This is really important. Without this we also can't use scripts as executables, as adding a shebang to the start of a file without a .ps1 extension will fail.
This completely breaks the way we work on Linux. On Windows it is fine, we are used to it, on Linux it is just wrong to require the extension.

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I completely understand that the extension is not how Linux works, but wouldn't this encourage non-cross platform PS Scripts?

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SteveL-MSFT commented Dec 1, 2016

I completely understand that the extension is not how Linux works, but wouldn't this encourage non-cross platform PS Scripts?

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RamblingCookieMonster Dec 2, 2016

I don't think that's necessarily a bad thing - sure, functions and modules should make considerations for cross platform compatibility, but some of these, and some scripts that leverage them, will inherently target specific platforms.

IMHO, you might find the folks writing PowerShell scripts on *nix, or at least a decent proportion of them, recognize the importance of cross-platform support, where it makes sense.

That said, assuming I'm wrong, wouldn't it be better to have a few folks end up writing non-cross-platform scripts (assumption), rather than walking away from the language given this limitation (assumption, perhaps just as likely)?

Cheers!

I don't think that's necessarily a bad thing - sure, functions and modules should make considerations for cross platform compatibility, but some of these, and some scripts that leverage them, will inherently target specific platforms.

IMHO, you might find the folks writing PowerShell scripts on *nix, or at least a decent proportion of them, recognize the importance of cross-platform support, where it makes sense.

That said, assuming I'm wrong, wouldn't it be better to have a few folks end up writing non-cross-platform scripts (assumption), rather than walking away from the language given this limitation (assumption, perhaps just as likely)?

Cheers!

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@RamblingCookieMonster I'm personally where you landed on this which is to lower the barrier to entry on Linux to get adoption and where cross platform is needed, scriptanalyzer can help with that and those users will learn very quickly it won't work on Windows.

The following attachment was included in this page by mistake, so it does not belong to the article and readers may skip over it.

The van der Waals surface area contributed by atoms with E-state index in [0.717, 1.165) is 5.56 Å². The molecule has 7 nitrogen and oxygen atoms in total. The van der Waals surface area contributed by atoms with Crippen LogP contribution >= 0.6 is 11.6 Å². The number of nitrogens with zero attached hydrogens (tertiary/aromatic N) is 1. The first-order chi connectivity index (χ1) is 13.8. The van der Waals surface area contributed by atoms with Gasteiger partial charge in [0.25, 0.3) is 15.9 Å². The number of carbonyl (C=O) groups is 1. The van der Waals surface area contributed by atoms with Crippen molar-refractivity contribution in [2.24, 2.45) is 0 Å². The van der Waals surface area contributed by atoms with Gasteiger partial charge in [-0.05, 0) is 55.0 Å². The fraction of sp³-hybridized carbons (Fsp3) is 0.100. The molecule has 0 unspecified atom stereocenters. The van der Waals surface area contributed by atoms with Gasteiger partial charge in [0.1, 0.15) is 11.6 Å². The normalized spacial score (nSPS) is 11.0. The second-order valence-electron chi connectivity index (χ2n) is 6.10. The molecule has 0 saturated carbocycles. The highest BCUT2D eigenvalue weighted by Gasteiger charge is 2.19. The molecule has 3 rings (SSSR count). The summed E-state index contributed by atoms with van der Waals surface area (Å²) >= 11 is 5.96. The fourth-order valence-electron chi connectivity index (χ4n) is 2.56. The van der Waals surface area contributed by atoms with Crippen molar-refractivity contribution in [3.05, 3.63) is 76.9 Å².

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SteveL-MSFT commented Dec 2, 2016

@RamblingCookieMonster I'm personally where you landed on this which is to lower the barrier to entry on Linux to get adoption and where cross platform is needed, scriptanalyzer can help with that and those users will learn very quickly it won't work on Windows.

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SteveL-MSFT Dec 8, 2016

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@PowerShell/powershell-committee discussed this. There may be impact to get-command as now it would have to read the shebang to determine if it's a PowerShell script so we can run it within current runspace. It may be worth experimenting to compare perf impact.

We should fix the hang so that scripts without extensions works as "executables" (new instance of powershell will execute it) as long as shebang is there.

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SteveL-MSFT commented Dec 8, 2016

@PowerShell/powershell-committee discussed this. There may be impact to get-command as now it would have to read the shebang to determine if it's a PowerShell script so we can run it within current runspace. It may be worth experimenting to compare perf impact.

We should fix the hang so that scripts without extensions works as "executables" (new instance of powershell will execute it) as long as shebang is there.

@SteveL-MSFT SteveL-MSFT moved this from Completed to Done in Linux/Mac Usability Mar 18, 2018